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 Author  Topic: They Were Expedible
TED WALTHER

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Post a Reply To This Topic    Reply With Quotes     Edit Message     View Profile of TED WALTHER   Send Email To TED WALTHER Posted on: Jul 10, 2013 - 6:24pm
While watching this movie for the 1963 time, I have one question......Did ELCO pay for the fuel? It really seems that the 3 ELCO PT's (139, 141(Iles), and I think somebody here said 315?)did the majority of the action sequences, I know CDR John Ford did all of his PT time on ELCO boats, but this is really a pro ELCO movie! The Huckins PT's (99, 98, 100) were basically background for most of the movie
Any Ideas?????
TED.

P.S. yes I did spell it wrong to get your attention!

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bubbletop409

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Post a Reply To This Topic    Reply With Quotes     Edit Message     View Profile of bubbletop409  Posted on: Jul 11, 2013 - 12:18am
Considering it was Elco 77's in MTB Sqd. 3 during the early days of the war, and a Huckins boat never met the enemy or fired a shot in anger, I am surprised they were included in the movie.

From what I have read regarding the Huckins boats they were less than desirable boats, exhibiting some poor handling traits in certain sea conditions.

Huckins probably paid for all the fuel just to get their tubs included in the film, TWE is the only footage I have ever seen of one underway.

Larry
62 Bel-Air
260 Eagle EXP
79 Cole TR-2

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Frank Andruss

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Post a Reply To This Topic    Reply With Quotes     Edit Message     View Profile of Frank Andruss   Send Email To Frank Andruss Posted on: Jul 11, 2013 - 4:34am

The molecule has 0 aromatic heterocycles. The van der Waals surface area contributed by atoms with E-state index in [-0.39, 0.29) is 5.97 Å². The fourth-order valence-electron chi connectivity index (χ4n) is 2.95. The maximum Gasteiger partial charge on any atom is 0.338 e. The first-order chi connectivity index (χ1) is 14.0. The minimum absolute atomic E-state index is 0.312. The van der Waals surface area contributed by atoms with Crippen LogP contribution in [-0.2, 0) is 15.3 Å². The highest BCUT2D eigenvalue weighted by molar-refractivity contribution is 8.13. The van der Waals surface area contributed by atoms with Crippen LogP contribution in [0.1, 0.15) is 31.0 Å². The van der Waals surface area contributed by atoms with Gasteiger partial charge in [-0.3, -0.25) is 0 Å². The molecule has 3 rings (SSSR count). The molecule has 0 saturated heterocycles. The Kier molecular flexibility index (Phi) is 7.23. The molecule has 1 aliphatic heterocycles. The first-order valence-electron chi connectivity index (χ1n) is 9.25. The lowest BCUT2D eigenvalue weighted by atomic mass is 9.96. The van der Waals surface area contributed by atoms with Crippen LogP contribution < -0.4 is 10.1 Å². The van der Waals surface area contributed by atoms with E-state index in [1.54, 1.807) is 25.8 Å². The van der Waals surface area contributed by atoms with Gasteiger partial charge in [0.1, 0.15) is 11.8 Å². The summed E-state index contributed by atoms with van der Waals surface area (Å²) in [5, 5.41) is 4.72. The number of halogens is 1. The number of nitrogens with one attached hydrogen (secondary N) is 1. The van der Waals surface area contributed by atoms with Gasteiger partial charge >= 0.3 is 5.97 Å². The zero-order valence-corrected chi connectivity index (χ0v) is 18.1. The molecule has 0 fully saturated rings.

Larry, I am not sure where you got your information about the HUCKINS BOATS, but let me set you straight. Although certainly not a pretty looking PT BOAT, the Huckins in fact was a very good riding boat, even better than the HIGGINS and the ELCO. I became friends with Lt. Comdr.. LES GAMBLE, who was in charge of RON 26, and had experience with both the 77 Foot Elco and the 80 Foot as well. According to him, the Huckins boat was underrated and in fact was a very good riding boat. He said it certainly pounded much less than Elco or Higgins Boats, and was easy to steer and maintain. It was a bit slower than both the Higgins and the Elco boat, but had very good sea keeping qualities, in that it gave the crew a much drier ride than the HIGGINS PT. I agree that it's box type look could never compete with the look of the Elco eighty-footer, but more of these boats would have been made, but the Huckins plant could not compete with HIGGINS and ELCO in the amount of boats it could turn out. Mr,. Gamble certainly thought they were a good boat.


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TED WALTHER

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Post a Reply To This Topic    Reply With Quotes     Edit Message     View Profile of TED WALTHER   Send Email To TED WALTHER Posted on: Jul 11, 2013 - 6:40am
Larry and Frank;
This is what I have always read also, the Huckins was a better handling boat, also the craftsmenship and woodworking was outstanding. Mostly, everyone I have been in contact with over the years, who were on multiple types of PT's have stated this. PT 99(which was sold after the war and known as "Porkers Stern") was the last known Huckins PT. She was lost in a Noreaster storm in New England, I think around 1994-96.


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Frank Andruss